Remember the 2018 floods in Sudan?
If the answer is no, you’re not alone — and it’s not just disaster fatigue making you lose track. The devastating floods that killed 23 people and affected 70,000 more barely caused a blip in American media.
That erasure now lives on in Wikipedia, the collaboratively written online encyclopedia that receives billions of visits per year. According to a recent study, the 2018 Sudan floods are just one of many major floods in low-income countries — especially in Africa, Asia, and Latin America — that either have truncated Wikipedia pages or lack pages altogether.
The researchers cross-referenced three global databases to identify major floods that occurred between 2016 and 2019 and found that fewer than 20 percent of major floods in low-income countries have Wikipedia pages in English. Meanwhile, 68 percent of major floods in high-income countries have been immortalized on Wikipedia. Although a bias toward English-speaking places can be expected in English-language Wikipedia articles, the authors found that language alone doesn’t account for the magnitude of difference in article quantity and quality between the Global North and South.
Wikipedia allows anybody to edit or submit articles and has come under fire before for non-representative or biased coverage in areas ranging from women in STEM to black history. The root problem is often diagnosed as a lack of editor diversity: The vast majority of editors are white men, a trend that’s even more pronounced among frequent editors.
Wikipedia’s information gap about floods also reflects the broader dearth of media coverage of disasters in low-income countries. Wikipedia authors are required to cite sources when they write or edit articles, and a severe lack of media coverage on floods and other disasters in underreported regions makes the corresponding Wikipedia articles inevitably less detailed. Articles about poorer and non-English speaking places that do surface in Western media tend to reinforce stereotypes or provide a flat, truncated snapshot of the situation.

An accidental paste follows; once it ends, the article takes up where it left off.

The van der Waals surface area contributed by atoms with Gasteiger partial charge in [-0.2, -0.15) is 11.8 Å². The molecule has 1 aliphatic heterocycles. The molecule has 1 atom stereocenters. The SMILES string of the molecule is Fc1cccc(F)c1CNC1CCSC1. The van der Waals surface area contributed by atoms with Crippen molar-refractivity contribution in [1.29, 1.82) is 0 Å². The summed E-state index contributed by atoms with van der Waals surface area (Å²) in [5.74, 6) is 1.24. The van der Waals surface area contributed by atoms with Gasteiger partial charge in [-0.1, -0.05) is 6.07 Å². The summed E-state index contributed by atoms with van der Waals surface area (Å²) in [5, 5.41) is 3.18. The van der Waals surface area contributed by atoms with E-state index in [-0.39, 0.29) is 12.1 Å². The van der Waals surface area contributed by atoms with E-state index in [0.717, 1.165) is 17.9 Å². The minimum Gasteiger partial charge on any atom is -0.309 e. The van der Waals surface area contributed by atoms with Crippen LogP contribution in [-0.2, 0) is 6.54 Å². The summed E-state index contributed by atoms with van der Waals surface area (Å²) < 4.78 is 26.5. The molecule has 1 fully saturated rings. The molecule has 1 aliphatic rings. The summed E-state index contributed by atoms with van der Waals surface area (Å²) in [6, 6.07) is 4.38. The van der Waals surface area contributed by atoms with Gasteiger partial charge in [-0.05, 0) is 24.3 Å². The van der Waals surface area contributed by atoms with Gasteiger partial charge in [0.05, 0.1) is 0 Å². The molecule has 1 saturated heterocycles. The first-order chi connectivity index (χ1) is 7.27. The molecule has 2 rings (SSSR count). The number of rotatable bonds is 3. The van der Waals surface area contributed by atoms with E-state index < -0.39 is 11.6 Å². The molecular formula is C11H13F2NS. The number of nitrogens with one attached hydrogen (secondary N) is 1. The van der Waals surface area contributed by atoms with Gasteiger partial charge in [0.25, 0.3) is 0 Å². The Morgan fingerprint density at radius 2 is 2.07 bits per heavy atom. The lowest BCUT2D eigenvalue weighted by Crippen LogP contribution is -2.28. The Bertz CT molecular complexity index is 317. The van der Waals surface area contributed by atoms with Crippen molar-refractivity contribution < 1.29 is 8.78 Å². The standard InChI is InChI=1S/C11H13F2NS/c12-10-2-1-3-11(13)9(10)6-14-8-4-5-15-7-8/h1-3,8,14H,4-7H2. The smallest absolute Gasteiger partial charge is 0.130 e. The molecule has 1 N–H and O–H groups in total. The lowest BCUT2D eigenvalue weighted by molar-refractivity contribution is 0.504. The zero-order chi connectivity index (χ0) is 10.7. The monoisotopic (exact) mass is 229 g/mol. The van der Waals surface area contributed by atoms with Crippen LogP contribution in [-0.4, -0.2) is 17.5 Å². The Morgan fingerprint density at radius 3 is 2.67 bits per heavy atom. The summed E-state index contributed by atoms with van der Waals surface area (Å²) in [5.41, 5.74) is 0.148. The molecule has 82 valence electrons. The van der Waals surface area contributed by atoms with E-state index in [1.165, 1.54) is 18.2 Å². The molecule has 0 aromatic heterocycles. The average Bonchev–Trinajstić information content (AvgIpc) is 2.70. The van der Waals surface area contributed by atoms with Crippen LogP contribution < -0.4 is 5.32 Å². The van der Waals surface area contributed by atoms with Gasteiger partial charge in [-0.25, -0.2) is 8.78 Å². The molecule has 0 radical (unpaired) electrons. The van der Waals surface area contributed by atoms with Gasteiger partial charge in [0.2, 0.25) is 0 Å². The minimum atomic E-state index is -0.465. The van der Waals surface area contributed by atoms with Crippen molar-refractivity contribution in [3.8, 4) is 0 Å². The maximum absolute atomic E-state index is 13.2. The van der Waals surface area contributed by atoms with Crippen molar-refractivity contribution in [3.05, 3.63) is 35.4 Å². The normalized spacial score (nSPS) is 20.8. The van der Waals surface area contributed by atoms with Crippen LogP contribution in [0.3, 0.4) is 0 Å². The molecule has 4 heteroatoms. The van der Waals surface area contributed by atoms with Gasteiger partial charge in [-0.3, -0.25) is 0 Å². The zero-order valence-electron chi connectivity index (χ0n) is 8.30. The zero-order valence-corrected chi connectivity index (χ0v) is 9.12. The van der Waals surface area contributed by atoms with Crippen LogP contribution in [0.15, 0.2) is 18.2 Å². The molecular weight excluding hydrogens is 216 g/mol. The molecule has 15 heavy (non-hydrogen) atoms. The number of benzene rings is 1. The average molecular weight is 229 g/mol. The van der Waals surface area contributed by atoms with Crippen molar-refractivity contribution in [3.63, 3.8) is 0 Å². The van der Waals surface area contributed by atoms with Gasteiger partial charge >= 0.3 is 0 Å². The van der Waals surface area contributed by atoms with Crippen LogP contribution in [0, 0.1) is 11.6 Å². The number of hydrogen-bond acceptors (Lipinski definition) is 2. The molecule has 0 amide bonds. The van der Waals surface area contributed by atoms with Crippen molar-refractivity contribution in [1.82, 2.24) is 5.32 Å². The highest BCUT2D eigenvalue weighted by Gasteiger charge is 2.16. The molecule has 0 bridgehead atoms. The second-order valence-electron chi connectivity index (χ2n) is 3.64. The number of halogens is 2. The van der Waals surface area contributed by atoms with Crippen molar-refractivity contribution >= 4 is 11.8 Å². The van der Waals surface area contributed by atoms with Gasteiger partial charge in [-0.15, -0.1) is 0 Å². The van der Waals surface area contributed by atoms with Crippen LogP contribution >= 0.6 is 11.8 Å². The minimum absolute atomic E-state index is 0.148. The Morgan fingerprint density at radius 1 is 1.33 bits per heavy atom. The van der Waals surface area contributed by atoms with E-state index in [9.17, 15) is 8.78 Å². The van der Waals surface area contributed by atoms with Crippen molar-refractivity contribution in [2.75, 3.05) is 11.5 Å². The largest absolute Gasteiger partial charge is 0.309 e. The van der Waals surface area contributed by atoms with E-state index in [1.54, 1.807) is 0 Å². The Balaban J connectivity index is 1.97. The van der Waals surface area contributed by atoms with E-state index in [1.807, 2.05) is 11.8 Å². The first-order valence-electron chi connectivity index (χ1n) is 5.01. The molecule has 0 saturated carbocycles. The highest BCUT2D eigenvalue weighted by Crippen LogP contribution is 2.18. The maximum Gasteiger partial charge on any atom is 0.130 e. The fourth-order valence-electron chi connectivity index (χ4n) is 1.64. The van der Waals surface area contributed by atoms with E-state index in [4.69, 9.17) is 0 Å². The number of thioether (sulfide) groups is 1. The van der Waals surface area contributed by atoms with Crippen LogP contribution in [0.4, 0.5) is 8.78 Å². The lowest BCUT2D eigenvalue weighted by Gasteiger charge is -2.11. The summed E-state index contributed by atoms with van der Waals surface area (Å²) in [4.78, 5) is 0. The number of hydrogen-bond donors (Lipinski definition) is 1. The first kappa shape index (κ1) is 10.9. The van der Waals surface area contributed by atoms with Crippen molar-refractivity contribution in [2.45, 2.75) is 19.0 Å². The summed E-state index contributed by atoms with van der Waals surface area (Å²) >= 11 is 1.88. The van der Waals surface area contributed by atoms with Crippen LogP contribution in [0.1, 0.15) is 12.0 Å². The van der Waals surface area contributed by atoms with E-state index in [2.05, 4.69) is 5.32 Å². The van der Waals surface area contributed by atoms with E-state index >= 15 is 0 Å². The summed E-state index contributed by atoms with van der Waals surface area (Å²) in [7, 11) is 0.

These omissions on Wikipedia make even basic information about disasters in overlooked areas much more difficult for citizens or local policymakers to find, since data can be scattered across different flood databases. And people living in countries that tend to be ignored by Wikipedia editors might also be missing out on an important benefit that Wikipedia provides to higher-income communities as disasters are happening.
“In particular in disasters, those pages are created when the disaster unfolds — minutes or seconds after the disaster hits,” said study author Carlos Castillo, a data science professor at Universitat Pompeu Fabra. “And then they are visited very heavily. They’re clearly providing a service to the community.” English-language Wikipedia pages clearly wouldn’t do much good in areas where most people don’t speak or read English or areas without reliable internet access. But more robust Wikipedia coverage could provide helpful and accurate information in areas that are considered the most vulnerable to extreme weather events related to climate change.
If Wikipedia’s breathtaking variety of pedantic, obscure, and borderline pointless articles is any indication — i.e. this bizarre New Yorker–length article about the urge to defecate upon entering a bookstore — the collective army of online editors should certainly be capable of amassing information about major disasters in developing countries. Efforts to tackle other famous gaps in Wikipedia’s coverage, like articles on female scientists or African-American public figures and history, have included mass “Edit-a-thons” focused on boosting information about a single topic or subject area.
Changing the makeup of the people who write (or don’t write) the information that millions of people reference seems to be the best, and perhaps only, solution. “All information about disasters is biased,” Castillo added. “But Wikipedia in reality is only as representative as the editors it has.”